In the early hours of last Friday (19) various parts of the world were able to observe the partial eclipse of the Moon. It was the longest in 580 years. However, in many places, such as São Paulo, the sky was cloudy and it was not possible to see anything.
Another opportunity like this won’t come anytime soon. According to NASA, the next lunar eclipse of such length will only happen in 2669.
The good news, in case you missed the opportunity to see the Moon 97% covered, is that you can get a taste of what the eclipse was like in the video below.
The images were captured by the Griffith Observatory in Los Angeles and condense the three hours and 28 minutes of the phenomenon into just one minute. See below:
What is a lunar eclipse?
The Moon orbits the Earth about once every 29 and a half days, explains astrophysicist and former NASA scientist Fred Espenak on his website.
Therefore, as it rotates around the planet, its position relative to the Sun causes it to change phase. We generally hear about four lunar phases: new moon, waning quarter, crescent, and full moon.
A lunar eclipse can only occur when the Moon is full. And it happens if the Moon is passing through a portion of the Earth’s shadow.
It depends. Penumbral eclipses are difficult to observe because they are so subtle, says Espenak.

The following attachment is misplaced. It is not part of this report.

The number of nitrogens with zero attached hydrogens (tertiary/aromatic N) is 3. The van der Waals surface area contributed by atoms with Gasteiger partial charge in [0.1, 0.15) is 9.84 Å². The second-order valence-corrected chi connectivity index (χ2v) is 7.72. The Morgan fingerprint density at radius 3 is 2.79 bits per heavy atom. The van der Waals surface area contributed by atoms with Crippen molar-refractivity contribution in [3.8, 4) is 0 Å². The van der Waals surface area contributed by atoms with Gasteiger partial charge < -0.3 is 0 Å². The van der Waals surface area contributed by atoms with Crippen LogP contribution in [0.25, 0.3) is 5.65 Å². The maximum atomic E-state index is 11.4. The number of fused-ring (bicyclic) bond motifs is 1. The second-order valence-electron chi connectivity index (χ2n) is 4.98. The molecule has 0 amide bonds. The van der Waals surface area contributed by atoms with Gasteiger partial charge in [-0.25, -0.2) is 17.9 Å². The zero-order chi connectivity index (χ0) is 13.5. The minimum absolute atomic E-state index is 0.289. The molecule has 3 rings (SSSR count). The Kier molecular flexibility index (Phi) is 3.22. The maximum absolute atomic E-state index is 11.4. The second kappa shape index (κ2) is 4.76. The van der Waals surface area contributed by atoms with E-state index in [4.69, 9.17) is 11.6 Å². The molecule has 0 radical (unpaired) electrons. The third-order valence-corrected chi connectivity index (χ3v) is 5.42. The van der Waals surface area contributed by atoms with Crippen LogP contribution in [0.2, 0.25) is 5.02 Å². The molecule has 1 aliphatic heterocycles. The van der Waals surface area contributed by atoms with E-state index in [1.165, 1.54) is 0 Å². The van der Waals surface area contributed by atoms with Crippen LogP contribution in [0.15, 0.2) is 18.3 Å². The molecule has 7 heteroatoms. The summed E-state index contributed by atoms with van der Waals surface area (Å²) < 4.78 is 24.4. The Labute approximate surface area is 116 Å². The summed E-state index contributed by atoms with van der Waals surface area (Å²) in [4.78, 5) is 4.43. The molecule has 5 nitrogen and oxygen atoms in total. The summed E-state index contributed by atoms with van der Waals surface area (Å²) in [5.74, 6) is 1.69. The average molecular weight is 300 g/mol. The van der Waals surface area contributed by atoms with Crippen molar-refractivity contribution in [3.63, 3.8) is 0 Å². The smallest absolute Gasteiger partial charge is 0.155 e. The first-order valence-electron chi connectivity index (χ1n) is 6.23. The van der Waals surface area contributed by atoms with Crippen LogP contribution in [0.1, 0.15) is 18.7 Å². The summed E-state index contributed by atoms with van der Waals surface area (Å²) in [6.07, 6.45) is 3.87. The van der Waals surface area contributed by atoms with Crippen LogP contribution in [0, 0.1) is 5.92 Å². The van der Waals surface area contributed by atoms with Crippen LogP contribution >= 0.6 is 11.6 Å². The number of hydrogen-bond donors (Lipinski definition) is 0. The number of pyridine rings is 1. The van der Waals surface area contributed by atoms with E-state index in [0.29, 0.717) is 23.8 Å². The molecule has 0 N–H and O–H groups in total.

However, partial eclipses can be seen with the naked eye. The most impressive are total eclipses, as the Moon appears red.
Unlike when it comes to a solar eclipse, lunar eclipses can be observed safely without the need for protection.
We already know that the lunar eclipse happens when the Moon passes through the Earth’s shadow and this blocks the arrival of the sun’s rays.
The solar eclipse, on the other hand, occurs when the Moon passes between the Earth and the Sun, which is only possible during the New Moon phase.
The eclipses are repeated during the Saros cycle, a period that lasts approximately 18 years and 11 days, according to NASA.
Two to four times a year, the Moon passes through part of the shadows of the Earth’s penumbra or threshold, and that’s how eclipses occur, according to Espenak.